Scottish National Party (SNP) Press Release:
The Scottish National Party has criticised the UK government for failing benefits claimants with mental health problems.
Speaking in a Westminster Hall debate today [7 May 2014] on Improving the Employment and Support Allowance application process for people with mental health problems, SNP Work and Pensions spokesperson Dr Eilidh Whiteford MP will condemn the UK government’s Work Capability Assessment (WCA) for its shortcomings with regard to people with mental health conditions.
According to a Freedom of Information request, in 2013, 58% (6 out of 10) ESA claimants hit by sanctions were vulnerable people with a mental health condition or learning difficulty – an increase from 35% of sanctioned claimants in 2009 – indicating that people with mental health problems are being inappropriately sanctioned.
Commenting, Dr Whiteford said:
“The UK government must do more to help some of society’s most vulnerable people.
“I have seen an increasing stream of people with quite serious mental illnesses over the last couple of years who are falling through our now very frayed social safety net because of Welfare Reforms. I’m sure it goes without saying that many people with a mental illness won’t ever need to depend on the benefits system. But some of those with more severe mental illnesses do require support, and some of them are extremely vulnerable.
“A key problem is that too often assessors and decision makers have little or no relevant background information about claimants’ complex medical histories, and too rarely seek input or opinions from claimants’ clinicians.
“A report recently published by the Scottish Association for Mental Health, SAMH, details findings on how the experiences of living in poverty affect peoples’ mental health, and how SAMH service users with mental health problems have been affected by UK government welfare reforms. A truly shocking finding was that 98% of respondents said that welfare reforms were impacting on their mental health, including increased stress and anxiety, while 79% were facing financial impacts such as reduced income.
“In six cases reported to the 2013 survey, SAMH staff had to carry out suicide interventions directly related to the welfare reforms.
“The information is there in black and white, and the UK government cannot continue to ignore it.”
> I’ll bet you anything that they can…
Source – Welfare News Service 08 May 2014
He is one of the most significant figures in British political history, with a monument in his honour in the centre of Newcastle and a number of stately homes linked to his life in Northumberland.
Yet the 250th anniversary of the birth of Earl Charles Grey is set to go almost unmarked in his home region with just a solitary event planned – and that marking the blend of tea which takes his name.
Charles, the 2nd Earl Grey, was born and bred in Northumberland, and a statue of him sits on top of the monument erected in his honour in the heart of Newcastle. Grey Street – once voted the finest street in the UK – is named after him, as is Grey College at Durham University.
During his four-year spell as Prime Minister, he was responsible for fundamental changes in British society, including the abolition of slavery in the British Empire and the Great Reform Act of 1832 which is credited as launching modern democracy in Britain.
And yet today, exactly 250 years on from his birth, the only event planned in the region to celebrate Earl Grey is a two-day event in June organised by EAT! NewcastleGateshead Initiative.
Last night, the current resident of Earl Grey’s birthplace, Fallodon Hall, near Alnwick, said she felt a sense of personal “guilt” that the milestone is being allowed to pass by and large unmarked.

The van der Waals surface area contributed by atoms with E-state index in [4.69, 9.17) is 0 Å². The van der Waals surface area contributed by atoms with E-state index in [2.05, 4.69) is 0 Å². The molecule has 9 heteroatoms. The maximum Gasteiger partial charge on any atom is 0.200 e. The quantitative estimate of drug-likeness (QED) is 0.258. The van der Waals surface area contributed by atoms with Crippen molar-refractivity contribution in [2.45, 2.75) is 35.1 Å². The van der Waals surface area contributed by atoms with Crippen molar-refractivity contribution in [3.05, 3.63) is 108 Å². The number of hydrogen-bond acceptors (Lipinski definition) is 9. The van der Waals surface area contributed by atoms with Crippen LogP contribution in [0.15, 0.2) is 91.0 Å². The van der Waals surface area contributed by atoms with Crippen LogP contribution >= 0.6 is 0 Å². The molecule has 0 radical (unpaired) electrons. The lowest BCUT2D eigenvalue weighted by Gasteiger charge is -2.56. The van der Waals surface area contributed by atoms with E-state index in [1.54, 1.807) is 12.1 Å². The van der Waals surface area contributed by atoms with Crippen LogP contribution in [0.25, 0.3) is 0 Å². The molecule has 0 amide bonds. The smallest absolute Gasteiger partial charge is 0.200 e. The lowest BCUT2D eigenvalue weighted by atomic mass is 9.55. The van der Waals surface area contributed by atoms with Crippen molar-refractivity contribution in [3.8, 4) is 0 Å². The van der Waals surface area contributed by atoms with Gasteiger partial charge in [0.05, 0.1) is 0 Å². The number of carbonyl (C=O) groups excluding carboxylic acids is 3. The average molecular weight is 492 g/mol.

Lucia Bridgeman said: “Who is the person who has got the resources and contributes the imagination to create something out of a historical moment?
“We have got the do-gooders in the villages doing magazines, we have got the county council that has got no money, we have got other people who are too busy doing their jobs.
“In a sense Northumberland owes the Greys a huge amount but there are not many Greys left, it is a family that has died out. That might be the reason his memory has faded locally, his family has faded with him.”
Mrs Bridgeman said Earl Grey was part of a “great political family” and argued his memory lives on regardless of a lack of fanfare.
She said: “I think just the Grey family have had a huge impact on Northumberland and the county which is acknowledged because of the statues and other physical memories of them. It is no disgrace to their name that this is not being acknowledged.”
The solitary event in commemoration of Earl Grey is inspired by the tea which was named after him.
Tea and Cake Planet, A Weekend Adventure in Brewing and Baking, runs at The Boiler Shop, Newcastle, on June 28 and 29.
Northumberland Tourism, the body responsible for attracting visitors to the country, did at least put out a press release flagging up the anniversary and encouraging people to visit the gardens and arboretum at Howick Hall near Alnwick, where Earl Grey lived and where the tea that bears his name was dreamt up.
In the release, the organisation’s Jude Leitch said: “Earl Grey is one of Northumberland’s favourite sons and his classic tea blend is enjoyed around the world.
“Many tea-lovers have already made the pilgrimage to his birthplace at the beautiful Howick Hall Gardens and we’re sure more will follow in 2014, the 250th anniversary of his birth.”
The Northumbrian who ended slavery
Charles Grey, the 2nd Earl Grey, was born at Fallodon Hall, near Alnwick, on March 13, 1764, before moving to nearby Howick Hall.
Grey was elected to parliament for the then Northumberland constituency in 1786, aged just 22.
He became a part of the Whig Party, the origins of which lay in constitutional monarchism and opposition to absolute rule.
In 1806, Grey, by then Lord Howick, became leader of the Whigs. A year later, he entered the Lords, succeeding his father as Earl Grey. In 1830, the Whigs took power, with Grey as PM.
Under his leadership, the government passed the Reform Act 1832, which saw the reform of the House of Commons, and the abolition of slavery throughout the British Empire in 1833.
In 1834 Grey’s spell as Prime Minister ended. He died in 1845 and was buried at Howick.
Earl Grey Tea is named after Charles. The tea was specially blended by a Chinese mandarin for him, to suit the water from the well at Howick, using bergamot in particular to offset the taste of the lime in it. Twinings came to market the product and it is now sold worldwide.
Grey’s Monument in Newcastle was built in 1838 in recognition of his passing of the Reform Act. .
The Greys were a sprawling political dynasty. One descendant, Sir Edward Grey, was Foreign Secretary at the outbreak of the First World War. His role in attempting to head off the conflict was dramatised by the BBC earlier this month, witn Ian McDiarmid playing Grey.
Source – Newcastle Journal, 13 March 2014